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YARA DDE rules: DDE Command Execution observed in-the-wild

The MS Office DDE YARA rules that we published yesterday detected several malicious documents samples since 10/10/2017.

Remark: the malicious samples we mention were detected with our DDEAUTO rule (Office_DDEAUTO_field); as we feared, the second rule (Office_DDE_field) is generating some false positives and we will update it.

The first sample uses PowerShell to download an executable and run it. With and our YARA rules we can extract the command, and with sed command “s/<[^>]*>//g” we can remove the XML tags to reveal the command:

The second sample is using PowerShell with a second stage DLL (we were not able to recover the DLL):

As could be expected, we also observed many samples that are not truly malicious, but just the samples of persons experimenting with DDE code execution starting 10/10/2017. This could also be the case for the “DLL sample”.

Finally, we observed a malicious campaign spoofing emails from the U.S. Securities and Exchange Commission (SEC)’s EDGAR filing system with .docx attachments abusing DDE code execution.

This campaign used compromised government servers to serve a PowerShell second stage script:

Leveraging compromised government servers increases the success of such campaigns, because of the implied trust associated with government servers.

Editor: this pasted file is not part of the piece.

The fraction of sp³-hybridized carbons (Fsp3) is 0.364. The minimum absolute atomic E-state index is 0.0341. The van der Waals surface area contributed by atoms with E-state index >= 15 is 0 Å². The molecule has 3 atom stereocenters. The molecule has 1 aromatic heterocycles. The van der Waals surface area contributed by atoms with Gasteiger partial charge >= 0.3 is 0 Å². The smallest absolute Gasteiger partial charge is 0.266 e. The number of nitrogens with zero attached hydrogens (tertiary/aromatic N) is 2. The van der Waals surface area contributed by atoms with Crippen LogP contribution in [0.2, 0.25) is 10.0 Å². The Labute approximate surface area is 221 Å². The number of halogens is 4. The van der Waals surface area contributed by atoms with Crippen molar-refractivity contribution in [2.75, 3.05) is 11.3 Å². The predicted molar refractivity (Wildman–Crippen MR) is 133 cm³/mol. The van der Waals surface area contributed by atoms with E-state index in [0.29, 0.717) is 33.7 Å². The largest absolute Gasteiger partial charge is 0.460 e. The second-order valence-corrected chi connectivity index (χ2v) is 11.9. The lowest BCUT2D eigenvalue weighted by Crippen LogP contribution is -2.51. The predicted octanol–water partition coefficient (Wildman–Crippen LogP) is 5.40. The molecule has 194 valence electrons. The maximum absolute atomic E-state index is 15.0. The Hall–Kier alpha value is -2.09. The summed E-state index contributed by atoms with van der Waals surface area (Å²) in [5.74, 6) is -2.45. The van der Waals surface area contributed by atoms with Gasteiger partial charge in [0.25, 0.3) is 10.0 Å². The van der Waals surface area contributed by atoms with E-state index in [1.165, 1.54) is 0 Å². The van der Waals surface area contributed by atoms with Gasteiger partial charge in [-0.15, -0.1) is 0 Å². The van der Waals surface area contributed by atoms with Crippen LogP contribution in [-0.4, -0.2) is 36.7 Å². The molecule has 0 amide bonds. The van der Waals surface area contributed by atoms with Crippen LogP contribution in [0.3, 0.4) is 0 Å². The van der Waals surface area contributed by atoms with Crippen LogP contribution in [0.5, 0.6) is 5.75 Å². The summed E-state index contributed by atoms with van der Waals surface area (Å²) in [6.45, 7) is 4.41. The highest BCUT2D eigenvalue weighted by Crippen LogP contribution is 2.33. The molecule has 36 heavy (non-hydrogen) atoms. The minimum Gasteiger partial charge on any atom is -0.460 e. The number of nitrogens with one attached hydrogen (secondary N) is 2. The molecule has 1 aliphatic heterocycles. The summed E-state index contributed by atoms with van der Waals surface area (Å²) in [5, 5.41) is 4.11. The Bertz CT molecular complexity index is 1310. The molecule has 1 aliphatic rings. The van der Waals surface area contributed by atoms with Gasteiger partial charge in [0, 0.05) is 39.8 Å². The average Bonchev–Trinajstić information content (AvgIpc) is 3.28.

Talos published an extensive analysis for this campaign. We observed the same samples, and also a sample (email attachment) from the same campaign that uses pastebin to host the second stage:

Should you have to analyze the next stages, know that they are PowerShell scripts that have been compressed and BASE64 encoded. Here is one method to extract these scripts:

New IOCs:

  • bf38288956449bb120bae525b6632f0294d25593da8938bbe79849d6defed5cb
  • 316f0552684bd09310fc8a004991c9b7ac200fb2a9a0d34e59b8bbd30b6dc8ea

Detecting DDE in MS Office documents

Dynamic Data Exchange is an old Microsoft technology that can be (ab)used to execute code from within MS Office documents. Etienne Stalmans and Saif El-Sherei from Sensepost published a blog post in which they describe how to weaponize MS Office documents.

We wrote 2 YARA rules to detect this in Office Open XML files (like .docx):

Update 1: our YARA rules detected several malicious documents in-the-wild.

Update 2: we added rules for OLE files (like .doc) and updated our OOXML rules based on your feedback.

// YARA rules Office DDE
// NVISO 2017/10/10 - 2017/10/12
rule Office_DDEAUTO_field {
    $a = /<w:fldChar\s+?w:fldCharType="begin"\/>.+?\b[Dd][Dd][Ee][Aa][Uu][Tt][Oo]\b.+?<w:fldChar\s+?w:fldCharType="end"\/>/
rule Office_DDE_field {
    $a = /<w:fldChar\s+?w:fldCharType="begin"\/>.+?\b[Dd][Dd][Ee]\b.+?<w:fldChar\s+?w:fldCharType="end"\/>/

rule Office_OLE_DDEAUTO {
    $a = /\x13\s*DDEAUTO\b[^\x14]+/ nocase
    uint32be(0) == 0xD0CF11E0 and $a

rule Office_OLE_DDE {
    $a = /\x13\s*DDE\b[^\x14]+/ nocase
    uint32be(0) == 0xD0CF11E0 and $a

These rules can be used in combination with a tool like to scan XML files inside the ZIP container with the YARA engine:

The detection is based on regular expressions designed to detect fields containing the word DDEAUTO or DDE. By dumping the detected YARA strings with option –yarastringsraw, one can view the actual command:

Here is an example of the DDE rule firing:

You can also look for MS Office files containing DDE using this YARA rule in combination with ClamAV as described in this blog post.